The clean paint ops extends down to the hands, where there's great detail and consistent tones with the face and hair.

The bodies are sculpted in a dark brown to avoid any issues if the sleeves or pants should ride up.  The booted feet are less detailed than you might expect though, both in sculpt and in paint.

Articulation - ****
I don't know how I managed to not mention it with Dr. Zaius, but this line represents a huge new change to the Sideshow body - they're smaller!  Both the male and female body has been scaled down to allow Sideshow more variety in future lines.

It works tremendously well for this line, where the chimps need to be smaller than the gorillas and humans.  This attention to the scale within the line is going to make the overall display that much more exciting. 

The rest of the body and it's articulation is just what you'd expect from Sideshow, with all the standard 12" body joints, plus their super cool ankles and wrists.  The joints were all tight, and I had no issues getting these into various poses and holding them.

Accessories - ***
Zira comes with six accessories, Cornelius with four.  They fit in well with the movie, and make quite a bit of sense.

First, both figures come with the usual Sideshow display stand, emblazoned with the POTA logo on the base.  They look nice and work well, but you really won't need them, since the figures stand great on their own.

Zira also has two monkey scrolls, reused with Zaius and even Cornelius, a paper airplane, the note from Taylor, and a small pad/pen.  The pen is sculpted onto the pad, but the combo fits perfectly in her left hand.

While the plane and note are pretty cheap accessories, they are actually very appropriate and fit with the character and her experiences on film perfectly.  You can get picky and point out that the paper plane in the film had a pointed nose, while this one has a blunt nose, but then again, you could always adjust the folding to your preference.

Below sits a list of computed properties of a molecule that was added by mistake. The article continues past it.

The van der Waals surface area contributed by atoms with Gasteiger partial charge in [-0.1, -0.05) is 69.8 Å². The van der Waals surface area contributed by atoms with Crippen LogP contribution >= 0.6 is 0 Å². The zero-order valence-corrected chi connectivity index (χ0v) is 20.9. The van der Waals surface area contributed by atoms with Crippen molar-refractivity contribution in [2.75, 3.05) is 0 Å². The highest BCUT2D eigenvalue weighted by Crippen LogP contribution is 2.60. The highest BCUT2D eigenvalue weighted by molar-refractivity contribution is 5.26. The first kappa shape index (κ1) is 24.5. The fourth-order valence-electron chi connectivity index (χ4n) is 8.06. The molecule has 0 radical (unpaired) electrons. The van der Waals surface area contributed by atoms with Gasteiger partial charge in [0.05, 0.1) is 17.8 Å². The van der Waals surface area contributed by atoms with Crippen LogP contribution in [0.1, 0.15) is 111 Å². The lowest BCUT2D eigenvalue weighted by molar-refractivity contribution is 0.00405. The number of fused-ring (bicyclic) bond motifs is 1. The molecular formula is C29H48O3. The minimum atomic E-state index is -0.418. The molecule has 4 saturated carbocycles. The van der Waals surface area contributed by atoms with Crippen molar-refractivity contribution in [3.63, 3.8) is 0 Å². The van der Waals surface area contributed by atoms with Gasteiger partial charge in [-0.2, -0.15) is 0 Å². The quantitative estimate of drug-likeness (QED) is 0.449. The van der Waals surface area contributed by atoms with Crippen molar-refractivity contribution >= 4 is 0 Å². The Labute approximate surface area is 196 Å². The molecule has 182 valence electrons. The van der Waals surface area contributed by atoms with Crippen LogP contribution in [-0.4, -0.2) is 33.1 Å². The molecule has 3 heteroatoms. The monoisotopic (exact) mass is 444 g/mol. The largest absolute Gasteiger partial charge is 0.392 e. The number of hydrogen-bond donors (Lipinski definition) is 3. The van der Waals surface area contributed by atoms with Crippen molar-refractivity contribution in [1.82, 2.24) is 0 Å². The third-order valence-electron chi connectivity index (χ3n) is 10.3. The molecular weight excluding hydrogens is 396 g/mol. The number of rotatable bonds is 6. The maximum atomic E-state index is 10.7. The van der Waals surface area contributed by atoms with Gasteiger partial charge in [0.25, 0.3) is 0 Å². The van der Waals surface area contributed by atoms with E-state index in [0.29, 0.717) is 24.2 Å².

Cornelius has that damn, dirty scroll again, along with a pretty dirty doll and a map of the Forbidden Zone.  The map is attached to a plastic bar, the sort of thing you roll up a soft papyrus map on.

Again, both accessories look great, and are very movie specific.  I think I would have put the doll with Zaius rather than Cornelius, simply because of what it's discovery meant to that character, but it's great to have in any case.

The doll probably looks the least like it's movie counterpart, mostly because of the hair.  Getting the dirty, wild doll hair right in this scale was going to be difficult no matter how they chose to go, but they did what they could with a patch of glued on hair.

Outfit - ***1/2
The outfits on both chimps are much closer to the regular Zaius in quality and design, and don't have the cheaper appearance of the exclusive Zaius.

The stitching and material are top notch, and the tailoring is truly perfect.  The clothes hang on both bodies very naturally, and fit properly all around.

The tunic designs match the film extremely well, although there are some *slight* differences.  After going back and forth though with some stills from the movie, I have to say I'm very impressed with how well they captured the look.